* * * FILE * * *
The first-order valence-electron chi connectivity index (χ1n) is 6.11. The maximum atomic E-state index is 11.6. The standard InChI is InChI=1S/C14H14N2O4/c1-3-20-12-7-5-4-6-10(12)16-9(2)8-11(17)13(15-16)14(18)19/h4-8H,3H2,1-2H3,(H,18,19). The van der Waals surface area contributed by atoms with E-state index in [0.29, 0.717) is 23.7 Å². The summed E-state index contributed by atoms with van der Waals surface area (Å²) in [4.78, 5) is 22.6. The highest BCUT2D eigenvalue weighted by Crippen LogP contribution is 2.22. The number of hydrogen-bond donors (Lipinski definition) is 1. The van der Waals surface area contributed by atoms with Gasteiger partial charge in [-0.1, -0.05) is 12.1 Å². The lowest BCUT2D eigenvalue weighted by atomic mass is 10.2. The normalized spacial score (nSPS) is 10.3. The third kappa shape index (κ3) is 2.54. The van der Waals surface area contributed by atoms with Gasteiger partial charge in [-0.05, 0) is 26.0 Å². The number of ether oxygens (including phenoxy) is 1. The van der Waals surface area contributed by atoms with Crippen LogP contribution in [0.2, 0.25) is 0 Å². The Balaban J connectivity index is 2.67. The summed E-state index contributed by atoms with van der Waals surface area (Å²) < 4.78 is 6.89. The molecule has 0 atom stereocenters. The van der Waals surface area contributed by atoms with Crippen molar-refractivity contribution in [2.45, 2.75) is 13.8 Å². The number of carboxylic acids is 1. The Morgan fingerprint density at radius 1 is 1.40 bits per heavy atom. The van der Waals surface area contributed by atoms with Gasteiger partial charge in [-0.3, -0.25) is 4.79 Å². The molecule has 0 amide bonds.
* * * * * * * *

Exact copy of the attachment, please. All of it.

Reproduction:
The first-order valence-electron chi connectivity index (χ1n) is 6.11. The maximum atomic E-state index is 11.6. The standard InChI is InChI=1S/C14H14N2O4/c1-3-20-12-7-5-4-6-10(12)16-9(2)8-11(17)13(15-16)14(18)19/h4-8H,3H2,1-2H3,(H,18,19). The van der Waals surface area contributed by atoms with E-state index in [0.29, 0.717) is 23.7 Å². The summed E-state index contributed by atoms with van der Waals surface area (Å²) in [4.78, 5) is 22.6. The highest BCUT2D eigenvalue weighted by Crippen LogP contribution is 2.22. The number of hydrogen-bond donors (Lipinski definition) is 1. The van der Waals surface area contributed by atoms with Gasteiger partial charge in [-0.1, -0.05) is 12.1 Å². The lowest BCUT2D eigenvalue weighted by atomic mass is 10.2. The normalized spacial score (nSPS) is 10.3. The third kappa shape index (κ3) is 2.54. The van der Waals surface area contributed by atoms with Gasteiger partial charge in [-0.05, 0) is 26.0 Å². The number of ether oxygens (including phenoxy) is 1. The van der Waals surface area contributed by atoms with Crippen LogP contribution in [0.2, 0.25) is 0 Å². The Balaban J connectivity index is 2.67. The summed E-state index contributed by atoms with van der Waals surface area (Å²) < 4.78 is 6.89. The molecule has 0 atom stereocenters. The van der Waals surface area contributed by atoms with Crippen molar-refractivity contribution in [2.45, 2.75) is 13.8 Å². The number of carboxylic acids is 1. The Morgan fingerprint density at radius 1 is 1.40 bits per heavy atom. The van der Waals surface area contributed by atoms with Gasteiger partial charge in [-0.3, -0.25) is 4.79 Å². The molecule has 0 amide bonds.